kitchen table math, the sequel: Christmas & Chanukkah books: late edition

Thursday, December 20, 2012

Christmas & Chanukkah books: late edition

Getting to this way too late----

The Statue of Liberty: A Translatlantic Story by Edward Berenson - near and dear

Hold On to Your Kids: Why Parents Need to Matter More Than Peers by Gordon Neufeld and Gabor Mate - Debbie Stier says this is the one, and I believe her. My copy came yesterday. Here are Gordon Neufeld's courses.

Beat This! by Ann Hodgman - it's been updated!

Norton Annotated Christmas Carol - fabulous!

Norton Annotated Brothers Grimm - fabulous!

Norton Annotated Anything - fabulous no doubt!

Fairy Tales from the Brothers Grimm by Philip Pullman - getting it for Christmas

The Bible and Its Influence - Wonderful, worked extremely well in my class. Here's an excerpt on the Book of Genesis, which pairs beautifully with this excerpt from a Paula Reimer article about the Greek gods.

The New Oxford Annotated Bible with Apocrypha: New Revised Standard Version - this is the edition my pastor told me to get. I'm on page  547.

Thinking Fast and Slow by Daniel Kahneman - boring but indispensable

The Procrastination Equation by Piers Steel - yesssssss! Plan to re-read soon. (Here's an old post on projects & procrastination & Piers Steel.)

1491 and 1493 by Charles C. Mann - haven't read either book, but Ed says they're great

A Short History of England by Simon Jenkins - our friend Herb is reading it twice

Bloomberg Best Books of 2012

The Great Recession: Market Failure or Monetary Disorder? by Robert Hetzel - wonderful, and reasonably readable by nonspecialists

Diary of a Provincial Lady by E.M. Delafield - one of the funniest books I've ever read

The Secret Diary of Adrien Mole, Aged 13 3/4 by Sue Townsend - the other funniest book I've ever read

Nobody wants grammar books for Christmas, so that list can wait.


On the other hand, if you're homeschooling or teaching, and really do need a grammar book for Christmas, then Grammar for Teachers by John Seely is a highly compressed, clear, and useful distillation of Quirk and Greenbaum. There's a Workbook, too, and sample pages posted on Seely's website. Any decoder of English grammar who characterizes adverbs as awkward customers is A-OK with me.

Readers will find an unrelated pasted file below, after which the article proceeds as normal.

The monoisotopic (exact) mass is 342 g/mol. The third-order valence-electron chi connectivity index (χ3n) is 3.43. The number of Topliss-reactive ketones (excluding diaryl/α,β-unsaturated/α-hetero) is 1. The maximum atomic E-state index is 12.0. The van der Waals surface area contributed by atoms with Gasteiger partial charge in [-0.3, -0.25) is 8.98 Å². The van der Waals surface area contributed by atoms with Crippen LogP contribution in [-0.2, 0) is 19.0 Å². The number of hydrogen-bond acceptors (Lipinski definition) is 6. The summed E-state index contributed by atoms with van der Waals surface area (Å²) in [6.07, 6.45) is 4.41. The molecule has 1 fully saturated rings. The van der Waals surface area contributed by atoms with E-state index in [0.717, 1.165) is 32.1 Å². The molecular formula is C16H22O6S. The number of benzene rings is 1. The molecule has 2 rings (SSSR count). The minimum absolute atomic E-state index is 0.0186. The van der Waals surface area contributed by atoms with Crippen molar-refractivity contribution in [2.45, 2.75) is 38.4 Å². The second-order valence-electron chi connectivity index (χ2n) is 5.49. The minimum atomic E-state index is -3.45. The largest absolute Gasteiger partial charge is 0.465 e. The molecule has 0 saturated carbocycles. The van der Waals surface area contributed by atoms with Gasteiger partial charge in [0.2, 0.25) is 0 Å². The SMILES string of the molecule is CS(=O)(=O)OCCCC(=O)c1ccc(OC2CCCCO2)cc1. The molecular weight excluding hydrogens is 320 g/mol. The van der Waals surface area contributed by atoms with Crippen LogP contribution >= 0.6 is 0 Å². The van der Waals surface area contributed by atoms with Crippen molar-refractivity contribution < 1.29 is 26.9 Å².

Also, I recently finished reading Greenbaum and Nelson's An Introduction to English Grammar and liked it very much; the short chapter on style is excellent. However, if you're as new to formal grammar as I was, and you want a companion book to Seely's, I think Mark Lester's English Grammar and Usage Second Edition might be the choice. I've just discovered it myself, and haven't read it yet, but I've moved it up to the top of my list, bumping Huddleston and Pullum to number 2. Lester is a specialist in ESL, which means the book is keenly aware of the particular confusions and mistakes non-native speakers make.

Thank God for non-native speakers. The rest of us can free-ride on their books and classes.

Lester provides numerous "constituent tests," too. I like constituent tests.


kcab said...

Thank you! I'm headed to the bookstore this morning and was looking for a few ideas. I loved 1491 and it turned out to be a great gift for my father. I haven't read 1493 yet.

portland_allan said...

I've also read 1491, or at least a non-trivial amount. It's quite the door stop. I don't think I finished it before gifting it to my father, but the few hundred pages I did get through were very interesting.

Unfortunately, that's the only one from your list I've read.

I haven't read very much this year. About the only thing I could recommend is Twain's classic "Life on the Mississippi," which I find as a nice elixir when the world feels like it's falling apart, and "10,000 Year Explosion," which would be in the same section of the book store as "1491."

Catherine Johnson said...
This comment has been removed by the author.
Catherine Johnson said...

Oh that's interesting!

10,000 Year Explosion

Catherine Johnson said...

My next acquisition from the Norton's Annotated Edition series is going to be Wizard of Oz, I'm sure.

After 3 years of obsession with monetary policy, I feel I'm in a position to understand the references to the gold standard & I bet the margin notes on that subject are going to be fantastic.

Catherine Johnson said...

Speaking of the gold standard, poor Ed. He's writing a textbook for Oxford, and I bought him a copy of Barry Eichengreen's Golden Fetters ---- which is NOT something he had on his list...

The book is more technical and way less physically attractive than I was imagining in my mind's eye...

I am pretty sure I'm getting a copy of Ben Bernanke's essays on the Great Depression.

That's my fault ... Ed told me he had almost bought me the book as a joke and I said I would have liked getting the book, which wasn't exactly true, but was more in the nature of a white lie.

Come Christmas day, Ed will have an ugly green book on the gold standard and I will have a book filled with Ben Bernanke's credit-channel theory of the Great Depression.

We have to do better next year.

Barry Garelick said...

I'm sticking with my old standard of a gift: The electric Saran Wrap dispenser. Never gets old, and never gets returned!

Catherine Johnson said...

I've always been partial to those electric vacuum packer thingamabobs --- you know, the ones that will store you sweaters in plastic and suck all the air out ----

Barry Garelick said...

Oh, yeah, those too! I want one of those vacuum packers! Good gift for kids who like to torture insects by suffocation, by the way.

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